Belfast company established to recover Quinn family’s overseas assets is being wound up

Sale of Seán Quinn’s former Russian properties hampered by war in Ukraine

Kutuzoff Tower in Moscow, which was part of the international property group owned by Seán Quinn (inset) and his family.
Kutuzoff Tower in Moscow, which was part of the international property group owned by Seán Quinn (inset) and his family.

A company set up in Belfast to recover the overseas property assets belonging to the former billionaire Seán Quinn and his family is in the process of being formally wound up.

QIPG Refinance Limited was established in 2012 as part of the efforts by the Irish Bank Resolution Corporation (IBRC) to go after the Quinn International Property Group (QIPG) assets.

IBRC, which was formed in 2011 from the merger of the failed Anglo Irish Bank and Irish Nationwide Building Society, is expected to be wound up by the end of this year.

The liquidation of IBRC was originally announced in 2013.

The wind down process is well underway in the north, with Interpath Advisory formally commencing the legal process of liquidating the asset recovery operation for the Quinn international properties during Easter week.

The former Quinn assets, which included office blocks, shopping centres and logistics warehouses, were once valued at around €500 million and used as collateral against loans from the former Anglo Irish Bank.

The IBRC moved to seize the properties in 2011 as part of the effort to recover some of the €2.9 billion Mr Quinn owed Anglo.

Many of the properties, including the 20-storey Kutuzoff Tower in Moscow, are located inside Russia and Ukraine.

While QIPG Refinance and IBRC are not the property owners per se, they own the right to any proceeds from the sale of the assets.

But selling the assets has been significantly hampered by Russia’s invasion of Ukraine.

The last set of accounts submitted to Companies House for QIPG Refinance show it paid a dividend of $15m to its IBRC parent in August 2022.

It’s understood that significant book debt relating to Russian properties remains on the accounts of QIPG Refinance.

That book debt will be moved up the ladder into the parent IBRC entities once the Belfast company is dissolved.

The fact QIPG Refinance has been declared solvent with no creditors means the liquidation process should be straightforward.

But recovering any further cash from the Russian properties will be challenging in the present international climate.

That won’t be the case for the Slieve Russell Hotel in Co Cavan, which is expected to be placed on the market by CBRE this month with a €30m asking price.

The four-star golf resort in Ballyconnell, once formed the showpiece of Sean Quinn’s business empire in the Fermanagh and Cavan border region.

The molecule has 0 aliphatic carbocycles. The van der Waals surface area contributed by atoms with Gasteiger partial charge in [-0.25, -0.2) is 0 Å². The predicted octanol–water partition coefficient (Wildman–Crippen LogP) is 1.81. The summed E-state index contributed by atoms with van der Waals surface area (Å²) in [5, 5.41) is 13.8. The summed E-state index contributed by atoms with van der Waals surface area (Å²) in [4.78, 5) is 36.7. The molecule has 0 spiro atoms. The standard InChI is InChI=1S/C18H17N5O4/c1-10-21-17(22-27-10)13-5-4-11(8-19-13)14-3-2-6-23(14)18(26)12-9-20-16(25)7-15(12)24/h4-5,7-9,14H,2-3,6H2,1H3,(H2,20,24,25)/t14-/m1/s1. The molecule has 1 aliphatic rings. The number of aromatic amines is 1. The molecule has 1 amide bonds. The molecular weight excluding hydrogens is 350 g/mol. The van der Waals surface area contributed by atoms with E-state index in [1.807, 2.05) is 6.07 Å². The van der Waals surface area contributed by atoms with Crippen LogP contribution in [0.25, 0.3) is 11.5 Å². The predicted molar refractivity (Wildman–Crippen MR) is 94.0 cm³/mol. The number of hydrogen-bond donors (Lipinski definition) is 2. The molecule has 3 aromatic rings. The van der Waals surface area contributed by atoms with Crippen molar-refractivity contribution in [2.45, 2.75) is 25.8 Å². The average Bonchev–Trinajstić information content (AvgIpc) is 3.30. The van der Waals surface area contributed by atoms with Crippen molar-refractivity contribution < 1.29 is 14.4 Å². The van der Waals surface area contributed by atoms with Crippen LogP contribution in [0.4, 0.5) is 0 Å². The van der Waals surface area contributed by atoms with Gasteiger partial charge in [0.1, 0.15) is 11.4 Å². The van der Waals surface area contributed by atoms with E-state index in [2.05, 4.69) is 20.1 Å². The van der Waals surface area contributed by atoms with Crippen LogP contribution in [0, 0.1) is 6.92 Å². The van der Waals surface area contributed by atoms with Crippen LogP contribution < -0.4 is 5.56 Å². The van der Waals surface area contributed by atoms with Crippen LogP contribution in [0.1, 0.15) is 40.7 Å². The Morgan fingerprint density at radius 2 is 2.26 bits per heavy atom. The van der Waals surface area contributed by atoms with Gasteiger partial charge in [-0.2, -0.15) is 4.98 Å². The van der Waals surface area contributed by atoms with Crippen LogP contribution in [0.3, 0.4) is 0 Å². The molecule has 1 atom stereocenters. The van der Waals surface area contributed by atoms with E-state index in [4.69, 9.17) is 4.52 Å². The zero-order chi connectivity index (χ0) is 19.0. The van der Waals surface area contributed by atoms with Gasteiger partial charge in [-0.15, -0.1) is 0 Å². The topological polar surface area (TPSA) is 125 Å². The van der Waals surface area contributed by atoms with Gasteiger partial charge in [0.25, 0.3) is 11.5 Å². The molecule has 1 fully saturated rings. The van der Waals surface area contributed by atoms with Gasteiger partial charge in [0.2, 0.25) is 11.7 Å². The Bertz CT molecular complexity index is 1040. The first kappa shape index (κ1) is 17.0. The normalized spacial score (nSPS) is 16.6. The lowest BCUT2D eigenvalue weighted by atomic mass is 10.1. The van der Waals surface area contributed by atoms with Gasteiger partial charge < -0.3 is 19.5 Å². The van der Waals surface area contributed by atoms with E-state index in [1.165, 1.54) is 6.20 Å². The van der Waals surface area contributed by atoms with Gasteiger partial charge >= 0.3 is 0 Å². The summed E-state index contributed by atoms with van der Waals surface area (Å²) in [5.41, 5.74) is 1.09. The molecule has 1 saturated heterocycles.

Former Irish presidential candidate Seán Gallagher has already expressed his interest in buying the hotel.

It’s understood a deal for another Quinn hotel is also close to being finalised.

The Buswells hotel in Dublin is being sold to the Murtagh family, the biggest shareholders in the Kingspan Group, according to The Times.

Located close to Leinster House, the hotel had been marketed for €22m.

Former Quinn pubs in Dublin, The Barge and JW Sweetman, were sold last year, as was a Notthingham hotel previously owned by Seán Quinn’s youngest daughter Aoife.

The 128-bedroom Holiday Inn sold for around £12m.

A spokesperson from the Department of Finance in Dublin said the special liquidation of IBRC is currently targeted to substantially conclude in 2024.

“The special liquidators continue their ongoing management of the wind down process and as with any liquidation process, this can include the winding up of certain subsidiaries, and does not necessarily involve the sale of assets.

“Asset realisation strategies and decisions on the disposal of assets are a matter for the special liquidators.”

Senior figures from KPMG were originally appointed as special liquidators of IBRC in 2013, but that changed in 2022 when Kieran Wallace and Eamonn Richardson joined Interpath Advisory.

The new firm was formed in 2021 when KPMG sold its 550-person UK insolvency and restructuring unit to private equity fund HIG Capital for around £350 million.

Stuart Irwin, who previously led KPMG’s restructuring practice in Northern Ireland, became Interpath’s Belfast-based managing director in late 2022.

He was joined at the emerging firm by ex-KPMG director Ian Leonard.

Both Mr Irwin and Mr Leonard were officially appointed as liquidators of QIPG Refinance on March 27 2024.

A notice that the company is to be wound up voluntarily was issued the same day.